Tag Archives: Steve Ditko

70 Aspects Of Batman: 27


From Wikipedia:

Stephen J. “Steve” Ditko (born November 2, 1927) is an American comic book artist and writer best known as the co-creator of the Marvel Comics heroes Spider-Man & Doctor Strange. Considered a legend by many for his co-creation of some of Marvel’s most iconic characters, Ditko’s post-1960s comics work has had little impact, and by the end of the 1990s he had retired from mainstream publishing. For most of the last few decades, Ditko has maintained a secretive profile, only occasionally self-publishing his Objectivist-inspired comics.

What more can I say about Ditko that I didn’t already here? Well, he drew Batman once, that’s what. As far as I can tell, the only time my favorite Objectivist artist ever drew the Dark Knight Detective was, bizarrely, in the pages of Man-Bat #1, from 1975. An extremely short-lived series (this was the first of only two issues before it was canceled), Man-Bat featured the exploits of Kirk Langstrom, a scientist whose experiments in things led him to become the incredibly-literal titular creature.

The 70s saw Ditko largely acting as a journeyman penciller, drawing varied books for varied publishers while working on his more personal Ayn Rand-inspired work. Hence his work on Man-Bat. Even on work-for-hire like this, Ditko’s quirky style shines through. I love how almost every one of his Batman renderings hides his face in complete shadow apart from his eyes. I don’t think I’ve seen another artist do that before.

Like Jack Kirby, Ditko did a lot of work for DC after leaving Marvel, creating or co-creating characters like The Creeper, Hawk & Dove and Shade, The Changing Man along the way. Also like Kirby, he rarely worked on DC’s most famous icons. So it’s a treat to see his take on Batman, even if it’s just in the form of a few pages in an obscure spin-off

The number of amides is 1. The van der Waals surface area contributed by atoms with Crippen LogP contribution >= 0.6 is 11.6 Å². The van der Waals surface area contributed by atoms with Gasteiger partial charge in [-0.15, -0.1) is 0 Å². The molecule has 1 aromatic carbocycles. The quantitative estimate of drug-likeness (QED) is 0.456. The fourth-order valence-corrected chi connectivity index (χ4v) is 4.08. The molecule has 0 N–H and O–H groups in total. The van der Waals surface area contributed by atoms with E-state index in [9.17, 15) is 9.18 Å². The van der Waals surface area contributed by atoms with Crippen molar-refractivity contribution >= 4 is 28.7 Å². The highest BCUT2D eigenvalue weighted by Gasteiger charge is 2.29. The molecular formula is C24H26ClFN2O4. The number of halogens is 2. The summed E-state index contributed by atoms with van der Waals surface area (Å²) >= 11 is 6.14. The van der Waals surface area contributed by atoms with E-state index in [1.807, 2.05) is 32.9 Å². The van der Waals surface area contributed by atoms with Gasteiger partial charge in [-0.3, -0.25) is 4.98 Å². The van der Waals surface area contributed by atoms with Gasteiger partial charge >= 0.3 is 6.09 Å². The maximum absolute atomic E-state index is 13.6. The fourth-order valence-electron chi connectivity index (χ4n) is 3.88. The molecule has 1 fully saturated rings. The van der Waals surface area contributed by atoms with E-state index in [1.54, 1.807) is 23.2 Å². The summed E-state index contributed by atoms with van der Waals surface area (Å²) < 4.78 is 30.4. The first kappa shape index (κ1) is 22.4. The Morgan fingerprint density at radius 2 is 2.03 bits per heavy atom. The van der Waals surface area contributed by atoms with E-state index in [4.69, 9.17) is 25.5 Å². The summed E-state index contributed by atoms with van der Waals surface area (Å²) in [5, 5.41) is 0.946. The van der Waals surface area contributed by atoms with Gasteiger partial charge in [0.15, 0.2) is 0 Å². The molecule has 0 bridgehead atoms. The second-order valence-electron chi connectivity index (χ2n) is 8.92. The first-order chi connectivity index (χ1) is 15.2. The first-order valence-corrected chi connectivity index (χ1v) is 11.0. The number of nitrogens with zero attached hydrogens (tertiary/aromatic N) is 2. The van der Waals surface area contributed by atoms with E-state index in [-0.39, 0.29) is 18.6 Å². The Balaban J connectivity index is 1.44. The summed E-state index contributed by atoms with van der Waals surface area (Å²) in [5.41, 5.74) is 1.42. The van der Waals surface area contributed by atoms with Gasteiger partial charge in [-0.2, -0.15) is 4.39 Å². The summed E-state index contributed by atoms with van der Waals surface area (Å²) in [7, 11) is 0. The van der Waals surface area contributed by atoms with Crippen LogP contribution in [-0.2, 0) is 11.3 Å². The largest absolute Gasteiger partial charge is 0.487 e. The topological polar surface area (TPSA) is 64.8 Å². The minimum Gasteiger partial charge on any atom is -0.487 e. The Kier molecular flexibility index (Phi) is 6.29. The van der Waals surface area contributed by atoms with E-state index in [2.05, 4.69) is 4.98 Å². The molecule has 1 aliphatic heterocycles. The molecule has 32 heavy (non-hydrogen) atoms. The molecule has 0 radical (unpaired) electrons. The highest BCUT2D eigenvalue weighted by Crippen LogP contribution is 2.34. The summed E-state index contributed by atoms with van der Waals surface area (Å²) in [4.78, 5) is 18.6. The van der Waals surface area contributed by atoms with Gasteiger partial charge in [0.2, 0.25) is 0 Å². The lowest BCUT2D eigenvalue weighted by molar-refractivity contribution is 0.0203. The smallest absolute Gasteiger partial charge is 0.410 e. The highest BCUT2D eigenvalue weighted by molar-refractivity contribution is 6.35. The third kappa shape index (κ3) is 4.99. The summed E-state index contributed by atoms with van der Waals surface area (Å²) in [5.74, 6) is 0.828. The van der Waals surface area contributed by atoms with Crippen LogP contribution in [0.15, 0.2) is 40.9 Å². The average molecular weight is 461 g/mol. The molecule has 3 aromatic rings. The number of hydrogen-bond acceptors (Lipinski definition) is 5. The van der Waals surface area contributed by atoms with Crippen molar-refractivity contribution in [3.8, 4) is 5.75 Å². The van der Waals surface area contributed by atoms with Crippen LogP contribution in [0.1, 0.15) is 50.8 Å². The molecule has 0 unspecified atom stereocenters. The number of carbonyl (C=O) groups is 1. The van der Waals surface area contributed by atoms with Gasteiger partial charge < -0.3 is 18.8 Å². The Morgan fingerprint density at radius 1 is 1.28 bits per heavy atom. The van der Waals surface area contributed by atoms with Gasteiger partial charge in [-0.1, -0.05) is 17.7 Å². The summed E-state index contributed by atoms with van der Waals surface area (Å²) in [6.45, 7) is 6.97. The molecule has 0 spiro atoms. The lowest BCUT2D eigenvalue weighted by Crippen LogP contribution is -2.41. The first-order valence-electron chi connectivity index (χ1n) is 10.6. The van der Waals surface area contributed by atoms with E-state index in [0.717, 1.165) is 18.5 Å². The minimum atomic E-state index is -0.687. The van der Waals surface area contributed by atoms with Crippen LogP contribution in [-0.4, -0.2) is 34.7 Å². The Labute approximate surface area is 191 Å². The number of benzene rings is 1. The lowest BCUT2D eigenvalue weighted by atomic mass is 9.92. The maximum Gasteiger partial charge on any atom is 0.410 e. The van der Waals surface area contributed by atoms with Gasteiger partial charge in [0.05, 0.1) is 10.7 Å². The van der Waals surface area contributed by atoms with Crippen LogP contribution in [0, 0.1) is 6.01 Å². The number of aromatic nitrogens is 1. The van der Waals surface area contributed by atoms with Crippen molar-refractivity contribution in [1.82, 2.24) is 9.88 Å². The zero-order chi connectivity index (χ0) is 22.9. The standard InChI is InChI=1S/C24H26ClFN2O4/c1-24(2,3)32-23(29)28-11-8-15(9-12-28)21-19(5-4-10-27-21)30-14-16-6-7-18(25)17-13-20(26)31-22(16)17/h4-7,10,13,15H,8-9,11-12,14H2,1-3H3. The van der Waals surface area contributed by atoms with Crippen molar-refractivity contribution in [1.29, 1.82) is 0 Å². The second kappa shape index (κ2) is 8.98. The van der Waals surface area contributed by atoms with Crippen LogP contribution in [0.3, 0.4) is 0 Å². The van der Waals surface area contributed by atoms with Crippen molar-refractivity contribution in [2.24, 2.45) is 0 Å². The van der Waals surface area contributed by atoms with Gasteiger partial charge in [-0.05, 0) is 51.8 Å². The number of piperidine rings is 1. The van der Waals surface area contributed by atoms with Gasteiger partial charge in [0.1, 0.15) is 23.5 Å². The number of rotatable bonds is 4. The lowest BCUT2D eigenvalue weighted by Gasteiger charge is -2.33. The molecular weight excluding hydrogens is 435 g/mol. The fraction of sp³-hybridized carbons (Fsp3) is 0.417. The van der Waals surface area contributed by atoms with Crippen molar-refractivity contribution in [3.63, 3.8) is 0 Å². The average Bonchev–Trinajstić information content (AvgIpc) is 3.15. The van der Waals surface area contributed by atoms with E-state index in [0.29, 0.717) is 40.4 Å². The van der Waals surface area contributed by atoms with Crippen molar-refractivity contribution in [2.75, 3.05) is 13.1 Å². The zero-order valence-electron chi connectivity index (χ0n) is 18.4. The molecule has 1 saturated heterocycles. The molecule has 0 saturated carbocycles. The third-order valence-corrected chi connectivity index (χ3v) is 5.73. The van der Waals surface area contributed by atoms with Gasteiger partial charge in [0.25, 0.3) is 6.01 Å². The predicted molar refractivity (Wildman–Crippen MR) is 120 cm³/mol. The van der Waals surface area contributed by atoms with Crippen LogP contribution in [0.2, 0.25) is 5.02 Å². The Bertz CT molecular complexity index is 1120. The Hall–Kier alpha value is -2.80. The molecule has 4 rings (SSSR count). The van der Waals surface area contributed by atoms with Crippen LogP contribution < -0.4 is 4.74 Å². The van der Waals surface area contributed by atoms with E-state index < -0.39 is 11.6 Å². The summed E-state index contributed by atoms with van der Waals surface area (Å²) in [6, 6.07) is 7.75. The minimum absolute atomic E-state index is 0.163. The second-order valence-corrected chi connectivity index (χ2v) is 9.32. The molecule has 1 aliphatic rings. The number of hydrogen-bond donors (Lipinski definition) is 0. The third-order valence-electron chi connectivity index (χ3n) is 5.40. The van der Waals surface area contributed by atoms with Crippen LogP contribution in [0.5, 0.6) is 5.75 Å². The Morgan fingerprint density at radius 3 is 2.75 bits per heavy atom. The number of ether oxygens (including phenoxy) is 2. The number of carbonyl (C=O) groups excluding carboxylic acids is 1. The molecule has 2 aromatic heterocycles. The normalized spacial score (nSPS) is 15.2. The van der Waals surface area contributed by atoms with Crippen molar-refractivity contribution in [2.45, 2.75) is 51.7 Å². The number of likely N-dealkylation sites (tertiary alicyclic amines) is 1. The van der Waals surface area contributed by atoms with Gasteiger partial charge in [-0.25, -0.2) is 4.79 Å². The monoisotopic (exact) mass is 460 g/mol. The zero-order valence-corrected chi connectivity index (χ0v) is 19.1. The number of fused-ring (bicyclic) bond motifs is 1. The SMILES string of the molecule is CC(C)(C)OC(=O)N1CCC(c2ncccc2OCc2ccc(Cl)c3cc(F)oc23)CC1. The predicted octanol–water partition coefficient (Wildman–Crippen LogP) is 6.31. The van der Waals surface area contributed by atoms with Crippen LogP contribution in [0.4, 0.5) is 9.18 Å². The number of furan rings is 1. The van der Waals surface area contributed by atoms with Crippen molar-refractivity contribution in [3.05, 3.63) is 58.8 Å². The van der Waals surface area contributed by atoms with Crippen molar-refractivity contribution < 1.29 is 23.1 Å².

– Greg

Happy Birthday, Steve Ditko!!!


Remember Steve Ditko? Co-created Spider-Man and Doctor Strange, worked on lots of other comics? He’s 82 today, and I wrote a bit of a biographical piece on him in celebration of his birthday. Please check it out, it took a bit of time to research and write, but I think it turned out pretty well.


Please feel free to offer any comments, criticisms, etc. Thanks!


Marvel Comics Silver Age Challenge: 1962 (and a bit of 1961)


(There’s no official point where the Golden Age ended and the Silver Age began. For the purpose of this challenge, I’m using a transition approach. Basically, I’m counting any new characters/series that debut after November of 1962 when Fantastic Four #1 hit newsstands.  Existing series that reflect a Golden Age approach were phased out over the next couple of years and won’t be covered in the Silver Age Challenge.)

Mr. Fantastic
Invisible Girl
Human Torch (Silver Age version)
Dr. Doom
Mole Man

As you can see, a whole lot of famous characters were introduced in 1962 and late 1961.  From a conceptual standpoint, the minds at Marvel were very, very rich at this point.


Fantastic Four (9 issues)
Incredible Hulk (5 issues)
Journey Into Mystery (starring Thor, 5 isues)
Tales to Astonish (starring Ant-Man, 5 issues)
Strange Tales (starring Human Torch, 3 issues)